Photo by Trey Musk on Unsplash

In 1999, I started at Fruitland Baptist Bible College (then, Fruitland Baptist Bible Institute). Dr. Kenneth Ridings was the President, and one of my first professors. He taught homiletics on Fridays. My uncle, James Hefner had gotten to know Dr. Ridings when he was a student at Fruitland in the early 1970s, and I had heard him preach before I came to Fruitland. I knew he was a fabulous preacher when I arrived on campus.

There was nothing like being in his homiletics class. Dr. Ridings’ taught homiletics by modeling. He would preach to us in class and “whet our appetite for the Word of God.” I’ll never forget his unique ability to hone in on a text of Scripture, expound insights that could only be discovered through meditation and study, and deliver them in a style all his own. He alliterated his points, but didn’t stretch the alliteration to fit the text. From his articulate, near flawless speech patterns to his unique hand movements, Dr. Kenneth Ridings was a powerful preacher whose heritage of faithfulness to the text from the pulpit has been rarely equaled.

One of the most intimidating experiences of my entire life was preaching in “the pit” (the affectionate name of the preaching classroom at Fruitland). Students would preach in front of him and Dr. Whitefield for their homiletics grade. Dr. Ridings was known on campus for his articulate and direct critiques of student preachers. I was thankful to make it out of that preaching event with a B+. The following week, my brother Robert preached, and Dr. Ridings did something I’ll never forget. The practice in class was to let classmates critique the student preacher before the professors shared their thoughts. When Robert finished his sermon and sat down, Dr. Ridings declared to our class, “Well, there’s really nothing for you to say after that.” He didn’t allow us to critique Robert’s sermon and gave him an A+. The lesson Dr. Ridings taught us that day is that a sermon flowing directly from the text is the goal of preaching. There was nothing fancy about my brother’s sermon. It wasn’t alliterated. He wasn’t that dynamic. But he preached what the text said, and thereby allowed God’s Word to speak authoritatively. Preaching is a task immersed in and wedded to the content of God’s Word. That’s a lesson I learned from Dr. Ridings, and I’ll never forget it.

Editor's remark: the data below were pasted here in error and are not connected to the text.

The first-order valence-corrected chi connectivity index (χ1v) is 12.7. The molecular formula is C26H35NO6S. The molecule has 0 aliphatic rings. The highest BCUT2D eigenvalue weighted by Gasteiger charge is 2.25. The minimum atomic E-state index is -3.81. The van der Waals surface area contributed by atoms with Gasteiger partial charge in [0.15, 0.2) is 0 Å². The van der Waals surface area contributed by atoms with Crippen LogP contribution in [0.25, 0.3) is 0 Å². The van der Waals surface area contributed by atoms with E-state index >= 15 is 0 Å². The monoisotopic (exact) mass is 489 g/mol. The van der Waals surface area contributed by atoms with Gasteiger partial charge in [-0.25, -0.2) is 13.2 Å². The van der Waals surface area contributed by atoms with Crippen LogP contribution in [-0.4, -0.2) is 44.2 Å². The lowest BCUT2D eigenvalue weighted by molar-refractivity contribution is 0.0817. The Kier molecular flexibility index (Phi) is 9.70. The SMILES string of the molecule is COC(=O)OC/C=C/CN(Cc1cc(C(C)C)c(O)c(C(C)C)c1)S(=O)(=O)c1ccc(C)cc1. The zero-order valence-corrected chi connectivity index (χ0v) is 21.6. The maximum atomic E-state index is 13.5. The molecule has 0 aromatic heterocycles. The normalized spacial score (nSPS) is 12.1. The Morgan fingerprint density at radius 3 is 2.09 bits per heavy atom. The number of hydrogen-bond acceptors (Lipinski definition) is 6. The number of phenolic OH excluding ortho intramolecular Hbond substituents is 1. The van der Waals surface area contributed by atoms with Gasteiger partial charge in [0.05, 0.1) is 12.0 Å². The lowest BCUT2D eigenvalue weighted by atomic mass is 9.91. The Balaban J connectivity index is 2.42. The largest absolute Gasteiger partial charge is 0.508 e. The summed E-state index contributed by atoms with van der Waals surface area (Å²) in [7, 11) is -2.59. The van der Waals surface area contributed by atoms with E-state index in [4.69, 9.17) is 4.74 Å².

Dr. Ridings was a challenging professor and godly President. The renovated chapel is named after him, and the legacy he leaves behind is substantial. Most influential is the heritage expositional preaching. Pastors all across North and South Carolina who sat in Dr. Ridings’ class will share similar stories as mine above. As they preach in their churches, Dr. Ridings’ heritage flourishes.

Dr. Ridings leaves behind a great treasure in his wife, Ann. Dr. Ridings’ persona was often interpreted (at least by students) as closed and a little intimidating. By contrast, Ann was always smiling, warm, approachable and looking for ways to brighten a student’s day. Dr. Ridings was much more approachable the longer I got to know him, and I’m positive the man he was can be credited in large part to Ann. Dr. Ridings shared numerous times how Ann personally led him to Jesus, and there is little doubt the approachability and affability he developed in later years came from her warmth that rubbed off on him.

I am eternally grateful that my heritage includes Dr. Kenneth Ridings. He was part of my Fruitland family, was my professor, and was my mentor. Those of us who had the honor of sitting in his classes at Fruitland will testify that we will never be the same because of the heritage of Fruitland and influence Dr. Kenneth Ridings.

While we mourn the death of Dr. Ridings, heaven gained a hero of many students, parishioners, and friends. There will be a visitation and funeral for Dr. Ridings at Mud Creek Baptist Church on Sunday March 8. Visitation will be at 3 pm. The funeral will be a 5 pm. Two of Dr. Ridings’ favorite preachers will be speaking—Dr. D.L. Lowry and Dr. Greg Mathis. If you are unable to make the service, live streaming will be available at The service will also be archived at the Mud Creek website.